Premonition is consistency at its finest! There are a couple of cards that can easily be fit into any Gallade deck to take advantage of this great Ability! First and foremost is Shaymin-EX. Being able to rearrange your top deck, and then immediately take a few of those cards boosts the consistency of your deck by a whole bunch! If a Supporter card would have been five cards down, you can Premonition it to the top and grab it using Set Up. This same effect can also be achieved with Acro Bike, Trainers' Mail, and Unown. These cards are staples in nearly every deck, so playing them with Gallade helps to give you that feeling of being able to grab any card at any time.
Gallade / Octillery
One other card I would like to mention that goes great with Gallade’s Ability is Octillery. The other cards are one-time use cards, and require you to play higher counts to fully take advantage of Gallade’s Premonition. Octillery stays in play, and allows you to keep taking cards off the top of your deck turn after turn. Pairing these two together leads us to our first deck. This strategy shows how Gallade can be used as a main attacker, abusing the high HP, heavy hitting attack, and non-EX Prize-trade.
There is a lot of stuff going on with this list! The first thing you may notice is the lack of Basic Energy. This is because of space issues. Gallade / Octillery has a lot of options in terms of what to tech and what to keep for consistency. The cool part though, is that with the inclusion of Puzzle of Time, you always are going to have access to more Double Colorless Energy in case you lose too many in the early parts of the game!
Puzzle of Time is not only included as a way to get back Double Colorless Energy, but also as a way to get back some of your wacky tech ideas. This version of Gallade / Octillery has a low count of one-ofs, surprisingly. There are many other choices you can include. But first, let me explain my choices for the current one count cards in the deck.
Now surprisingly, this is actually considered a one card tech in this deck. Usually players opt to play a high count of Professor Sycamore to help boost consistency. In general, Korrina can grab us all we will ever need in a turn because of the built in draw-power that Premonition and Abyssal Hand provide. I choose to play a single copy of this card in those situations where you have a low hand count and just need to resupply your choices. Another reason to have this card and an out is in those situations where you cannot use Abilities. Garbodor, Wobbuffet, and Hex Maniac can all render you without a way to get more cards. Professor Sycamore give you that quick shot to dig through more of your deck.
A lot of the Pokemon in this deck have very low HP, and as such, tend to bite the dust early on in the game. Teammates offers up that chance to grab a Double Colorless Energy without having to use your Abilities to draw into it. The Supporter card also can grant you that quick Rare Candy / Gallade combo to instantly grant you access to Premonition. Late game after a Pokemon gets Knocked Out, you can use Teammates to grab two Puzzle of Time and get back lost resources used in the early game.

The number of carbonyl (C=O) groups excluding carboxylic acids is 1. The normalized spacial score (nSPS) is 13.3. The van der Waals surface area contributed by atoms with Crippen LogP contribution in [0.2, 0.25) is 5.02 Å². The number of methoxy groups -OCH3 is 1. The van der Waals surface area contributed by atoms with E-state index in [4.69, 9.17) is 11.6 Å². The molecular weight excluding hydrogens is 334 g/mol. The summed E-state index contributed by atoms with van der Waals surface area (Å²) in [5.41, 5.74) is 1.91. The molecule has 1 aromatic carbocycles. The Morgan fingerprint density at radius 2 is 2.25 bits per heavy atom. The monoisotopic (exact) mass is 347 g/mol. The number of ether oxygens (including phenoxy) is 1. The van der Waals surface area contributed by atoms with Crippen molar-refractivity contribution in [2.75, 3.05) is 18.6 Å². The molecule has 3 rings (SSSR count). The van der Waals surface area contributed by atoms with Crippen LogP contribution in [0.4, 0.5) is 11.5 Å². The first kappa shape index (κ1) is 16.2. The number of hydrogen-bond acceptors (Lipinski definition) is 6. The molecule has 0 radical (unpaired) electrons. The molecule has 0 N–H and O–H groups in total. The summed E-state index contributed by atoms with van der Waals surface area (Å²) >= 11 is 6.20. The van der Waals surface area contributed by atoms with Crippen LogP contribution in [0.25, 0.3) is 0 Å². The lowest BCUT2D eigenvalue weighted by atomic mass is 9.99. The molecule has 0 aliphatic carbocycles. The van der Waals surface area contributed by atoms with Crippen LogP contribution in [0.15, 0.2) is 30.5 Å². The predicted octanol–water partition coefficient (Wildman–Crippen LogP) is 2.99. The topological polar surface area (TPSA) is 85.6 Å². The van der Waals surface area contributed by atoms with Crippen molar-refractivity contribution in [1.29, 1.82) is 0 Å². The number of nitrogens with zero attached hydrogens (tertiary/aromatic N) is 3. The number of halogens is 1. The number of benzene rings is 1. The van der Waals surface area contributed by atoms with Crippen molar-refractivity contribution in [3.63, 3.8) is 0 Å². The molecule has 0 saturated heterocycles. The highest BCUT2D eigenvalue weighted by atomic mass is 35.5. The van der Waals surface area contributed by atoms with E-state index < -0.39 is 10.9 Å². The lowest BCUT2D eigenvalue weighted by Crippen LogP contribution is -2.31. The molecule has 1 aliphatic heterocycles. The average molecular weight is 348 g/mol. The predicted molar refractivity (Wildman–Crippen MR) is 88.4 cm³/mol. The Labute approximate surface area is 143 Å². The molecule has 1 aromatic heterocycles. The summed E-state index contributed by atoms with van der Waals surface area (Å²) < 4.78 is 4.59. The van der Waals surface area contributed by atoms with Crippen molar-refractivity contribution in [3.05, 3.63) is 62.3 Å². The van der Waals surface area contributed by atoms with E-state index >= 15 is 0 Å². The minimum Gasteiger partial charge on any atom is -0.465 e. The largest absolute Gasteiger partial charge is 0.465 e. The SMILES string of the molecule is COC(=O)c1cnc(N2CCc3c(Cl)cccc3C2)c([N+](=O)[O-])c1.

Xerosic and Hex Maniac
I put these cards together because they’re really used for the same thing. They cover bad matchups that would be near auto-losses otherwise. Hex Maniac helps get around Trevenant‘s Ability and allows you that one turn of freedom to play Item cards and get back into the game. Xerosic helps catch back up against Garbodor-based decks, and Giratina-EX‘s attack. Since this list doesn’t play any Basic Energy, one Chaos Wheel can be a big issue to get around. Xerosic helps you to get rid of Double Dragon Energy quickly. It’s not only used for disruption and tricky situations, these cards also double as easy-to-play Supporters that trigger Gallade’s requirement on Sensitive Blade.
This card is like Butter, it goes in everything. So much can be and has been said about this card. It allows Gallade to hit some pretty fat numbers. With a Muscle Band and a Giovanni's Scheme drop, our titular Pokemon can OHKO any non-Fighting-resistant Pokemon with 170 HP. Not only that, but the card can be used to help boost consistency. If your opponent takes a Knock Out on your only Octillery, you can still use Premonition to reach into your deck and pick out cards using Giovanni’s Scheme’s draw effect. Butter!
Float Stone is the only easy way to get Octillery out of the Active spot. Sure, you can always attach a Double Colorless Energy to it and manually Retreat it, but that burns one of your precious Energy attachments. I prefer Float Stone over Switch, AZ, and Cassius because it can be hard for an opponent to Lysandre and scrap the Tool in the same turn in back-to-back turns. Plus, having a Pokemon with free-Retreat is never a bad thing, since it allows you to promote Octillery (or any other Pokemon with the Float Stone) when your Active gets Knocked Out, and allow you to play your turn without committing to a choice.
It should also be noted (and I’m getting ahead of myself here) that a really good sneaky play is Olympia from Generations. While I’m still going to favor Float Stone, Olympia not only frees Octillery from being in the Active, but it also satisfies the Supporter requirement for the turn! It also can be played under both Item-lock and Chaos Wheel-lock, something that out classes Float Stone. It might be worth the spot if you want to get creative!
Muscle Band and Enhanced Hammer